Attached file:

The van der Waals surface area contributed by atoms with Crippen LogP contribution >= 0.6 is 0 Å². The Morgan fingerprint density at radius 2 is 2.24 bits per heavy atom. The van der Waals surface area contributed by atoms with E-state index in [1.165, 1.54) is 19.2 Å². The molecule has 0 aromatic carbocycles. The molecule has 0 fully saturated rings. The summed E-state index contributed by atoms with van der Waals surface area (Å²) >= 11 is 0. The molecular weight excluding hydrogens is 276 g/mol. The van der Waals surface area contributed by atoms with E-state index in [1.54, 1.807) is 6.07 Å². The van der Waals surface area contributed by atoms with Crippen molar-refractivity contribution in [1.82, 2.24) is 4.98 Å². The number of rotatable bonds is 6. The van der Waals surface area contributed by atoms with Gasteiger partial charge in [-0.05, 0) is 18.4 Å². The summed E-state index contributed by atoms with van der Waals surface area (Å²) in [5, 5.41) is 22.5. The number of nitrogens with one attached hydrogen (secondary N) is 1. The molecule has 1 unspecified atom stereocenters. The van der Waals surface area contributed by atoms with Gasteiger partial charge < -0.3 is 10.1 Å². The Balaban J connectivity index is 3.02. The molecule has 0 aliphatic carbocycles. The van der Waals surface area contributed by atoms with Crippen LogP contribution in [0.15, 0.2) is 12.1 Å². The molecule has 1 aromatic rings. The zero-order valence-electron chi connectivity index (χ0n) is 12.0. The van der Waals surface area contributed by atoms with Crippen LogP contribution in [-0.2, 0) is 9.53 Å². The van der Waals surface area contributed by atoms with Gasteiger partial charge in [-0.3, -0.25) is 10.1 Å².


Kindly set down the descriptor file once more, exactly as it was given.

The van der Waals surface area contributed by atoms with Crippen LogP contribution >= 0.6 is 0 Å². The Morgan fingerprint density at radius 2 is 2.24 bits per heavy atom. The van der Waals surface area contributed by atoms with E-state index in [1.165, 1.54) is 19.2 Å². The molecule has 0 aromatic carbocycles. The molecule has 0 fully saturated rings. The summed E-state index contributed by atoms with van der Waals surface area (Å²) >= 11 is 0. The molecular weight excluding hydrogens is 276 g/mol. The van der Waals surface area contributed by atoms with E-state index in [1.54, 1.807) is 6.07 Å². The van der Waals surface area contributed by atoms with Crippen molar-refractivity contribution in [1.82, 2.24) is 4.98 Å². The number of rotatable bonds is 6. The van der Waals surface area contributed by atoms with Gasteiger partial charge in [-0.05, 0) is 18.4 Å². The summed E-state index contributed by atoms with van der Waals surface area (Å²) in [5, 5.41) is 22.5. The number of nitrogens with one attached hydrogen (secondary N) is 1. The molecule has 1 unspecified atom stereocenters. The van der Waals surface area contributed by atoms with Gasteiger partial charge < -0.3 is 10.1 Å². The Balaban J connectivity index is 3.02. The molecule has 0 aliphatic carbocycles. The van der Waals surface area contributed by atoms with Crippen LogP contribution in [0.15, 0.2) is 12.1 Å². The molecule has 1 aromatic rings. The zero-order valence-electron chi connectivity index (χ0n) is 12.0. The van der Waals surface area contributed by atoms with Crippen LogP contribution in [-0.2, 0) is 9.53 Å². The van der Waals surface area contributed by atoms with Gasteiger partial charge in [-0.3, -0.25) is 10.1 Å².